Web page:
It is significant that in the Kupreškić case in 2000, the International Criminal Tribunal for the former Yugoslavia found that enforced disappearance could be characterized as a crime against humanity, although it was not listed as such in the Tribunal’s Statute. The Tribunal took into account the fact that enforced disappearances consisted of the violation of several human rights and were prohibited under the UN Declaration on Enforced Disappearance and the Inter-American Convention on the Forced Disappearance of Persons. It therefore decided that it fell into the category of “other inhumane acts” provided for in Article 5(i) of its Statute.[13] 
In addition, regional human rights bodies found in several cases that enforced disappearances violate several rights. For example, the Inter-American Commission and Court of Human Rights have found that enforced disappearances violate the right to liberty and security of person, the right to fair trial and the right to life.[14]  In addition, as stated in the UN Declaration on Enforced Disappearance, enforced disappearances inflict severe suffering, not only on the victims but also on their families.[15]  The UN Human Rights Committee and the European Court of Human Rights have similarly found that the enforced disappearance of a close family member constitutes inhuman treatment of the next-of-kin.[16]  The UN Human Rights Committee also stressed in its General Comment on Article 4 of the International Covenant on Civil and Political Rights that the prohibition of abductions and unacknowledged detention were not subject to derogation and stated that “the absolute nature of these prohibitions, even in times of emergency, is justified by their status as norms of general international law”.[17]  It should therefore be noted that, although it is the widespread or systematic practice of enforced disappearance that constitutes a crime against humanity, any enforced disappearance is a violation of international humanitarian law and human rights law.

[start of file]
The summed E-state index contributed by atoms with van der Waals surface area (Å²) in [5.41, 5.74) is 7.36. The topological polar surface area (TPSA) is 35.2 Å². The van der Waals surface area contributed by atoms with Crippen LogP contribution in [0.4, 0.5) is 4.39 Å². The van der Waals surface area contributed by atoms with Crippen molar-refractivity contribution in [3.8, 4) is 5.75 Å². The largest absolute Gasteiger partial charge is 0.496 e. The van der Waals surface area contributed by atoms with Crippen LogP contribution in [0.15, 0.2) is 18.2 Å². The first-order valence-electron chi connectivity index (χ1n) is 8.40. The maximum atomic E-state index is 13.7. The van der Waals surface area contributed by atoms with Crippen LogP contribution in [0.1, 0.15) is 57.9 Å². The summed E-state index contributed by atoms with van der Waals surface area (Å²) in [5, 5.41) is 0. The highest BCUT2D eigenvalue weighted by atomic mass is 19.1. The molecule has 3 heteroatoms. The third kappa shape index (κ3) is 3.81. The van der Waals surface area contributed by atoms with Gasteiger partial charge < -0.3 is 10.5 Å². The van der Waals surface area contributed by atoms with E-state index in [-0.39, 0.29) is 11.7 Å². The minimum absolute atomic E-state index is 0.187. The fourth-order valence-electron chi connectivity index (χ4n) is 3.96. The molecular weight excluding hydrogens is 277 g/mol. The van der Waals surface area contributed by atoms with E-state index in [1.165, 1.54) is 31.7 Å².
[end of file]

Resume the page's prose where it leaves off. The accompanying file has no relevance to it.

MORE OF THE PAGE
There is extensive practice indicating that the prohibition of enforced disappearance encompasses a duty to investigate cases of alleged enforced disappearance.[18]  The duty to prevent enforced disappearances is further supported by the requirement to record the details of persons deprived of their liberty (see Rule 123).

[1] Colombia, Basic Military Manual (cited in Vol. II, Ch. 32, § 2385); El Salvador, Human Rights Charter of the Armed Forces (ibid., § 2386); Indonesia, Directive on Human Rights in Irian Jaya and Maluku (ibid., § 2387); Peru, Human Rights Charter of the Security Forces (ibid., § 2388).
[2] See, e.g., the legislation of Armenia (ibid., § 2389), Australia (ibid., § 2390), Azerbaijan (ibid., § 2391), Belarus (ibid., § 2392), Canada (ibid., § 2394), Congo (ibid., § 2395), El Salvador (ibid., § 2396), France (ibid., § 2397), Germany (ibid., § 2398), Mali (ibid., § 2399), Netherlands (ibid., § 2400), New Zealand (ibid., § 2402), Niger (ibid., § 2401), Paraguay (ibid., § 2404), Peru (ibid., § 2405) and United Kingdom (ibid., § 2407); see also the draft legislation of Burundi (ibid., § 2393), Nicaragua (ibid., § 2403) and Trinidad and Tobago (ibid., § 2406).
[3] 24th International Conference of the Red Cross, Res. II (ibid., § 2433).
[4] 25th International Conference of the Red Cross, Res. XIII (ibid., § 2434).
[5] 27th International Conference of the Red Cross and Red Crescent, Res. I (adopted by consensus) (ibid., § 2436).
[6] See the statements of Botswana (ibid., § 2410), Honduras (ibid., § 2412) and Indonesia (ibid., § 2413).
[7] UN Security Council, Res. 1034 (ibid., § 2415); UN Commission on Human Rights, Res. 1994/72 (ibid., § 2420) and Res. 1996/71 (ibid., § 2421).
[8] UN General Assembly, Res. 50/193 (ibid., § 2416). The resolution was adopted by 114 votes in favour, one against and 20 abstentions. However, the explanation of vote of the Russian Federation, which voted against the resolution, shows that it did not object to the principle of condemning forced disappearance but thought that the resolution was too one-sided. See the statement of the Russian Federation in the Third Committee of the UN General Assembly, UN Doc. A/C.3/50/SR.58, 14 December 1995, § 17.